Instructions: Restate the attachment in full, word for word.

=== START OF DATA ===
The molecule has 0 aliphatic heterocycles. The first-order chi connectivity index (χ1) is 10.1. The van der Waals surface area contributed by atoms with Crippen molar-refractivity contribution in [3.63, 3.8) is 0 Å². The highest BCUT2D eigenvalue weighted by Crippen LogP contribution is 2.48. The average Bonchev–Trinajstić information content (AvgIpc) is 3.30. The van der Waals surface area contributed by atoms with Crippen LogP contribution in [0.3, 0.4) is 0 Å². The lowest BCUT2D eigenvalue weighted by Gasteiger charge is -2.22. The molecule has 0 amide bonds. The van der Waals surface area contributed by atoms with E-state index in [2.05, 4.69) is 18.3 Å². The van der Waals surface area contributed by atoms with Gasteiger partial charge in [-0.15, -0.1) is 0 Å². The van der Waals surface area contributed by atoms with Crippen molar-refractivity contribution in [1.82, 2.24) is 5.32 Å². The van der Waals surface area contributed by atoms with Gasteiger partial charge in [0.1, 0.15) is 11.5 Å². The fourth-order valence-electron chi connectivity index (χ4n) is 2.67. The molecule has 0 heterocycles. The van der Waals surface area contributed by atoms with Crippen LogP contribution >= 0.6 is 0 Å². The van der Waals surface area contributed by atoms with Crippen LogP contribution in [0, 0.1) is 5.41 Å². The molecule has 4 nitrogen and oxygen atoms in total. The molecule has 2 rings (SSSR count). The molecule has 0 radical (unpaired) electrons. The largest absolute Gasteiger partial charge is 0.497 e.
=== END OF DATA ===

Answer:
The molecule has 0 aliphatic heterocycles. The first-order chi connectivity index (χ1) is 10.1. The van der Waals surface area contributed by atoms with Crippen molar-refractivity contribution in [3.63, 3.8) is 0 Å². The highest BCUT2D eigenvalue weighted by Crippen LogP contribution is 2.48. The average Bonchev–Trinajstić information content (AvgIpc) is 3.30. The van der Waals surface area contributed by atoms with Crippen LogP contribution in [0.3, 0.4) is 0 Å². The lowest BCUT2D eigenvalue weighted by Gasteiger charge is -2.22. The molecule has 0 amide bonds. The van der Waals surface area contributed by atoms with E-state index in [2.05, 4.69) is 18.3 Å². The van der Waals surface area contributed by atoms with Gasteiger partial charge in [-0.15, -0.1) is 0 Å². The van der Waals surface area contributed by atoms with Crippen molar-refractivity contribution in [1.82, 2.24) is 5.32 Å². The van der Waals surface area contributed by atoms with Gasteiger partial charge in [0.1, 0.15) is 11.5 Å². The fourth-order valence-electron chi connectivity index (χ4n) is 2.67. The molecule has 0 heterocycles. The van der Waals surface area contributed by atoms with Crippen LogP contribution >= 0.6 is 0 Å². The van der Waals surface area contributed by atoms with Crippen LogP contribution in [0, 0.1) is 5.41 Å². The molecule has 4 nitrogen and oxygen atoms in total. The molecule has 2 rings (SSSR count). The molecule has 0 radical (unpaired) electrons. The largest absolute Gasteiger partial charge is 0.497 e.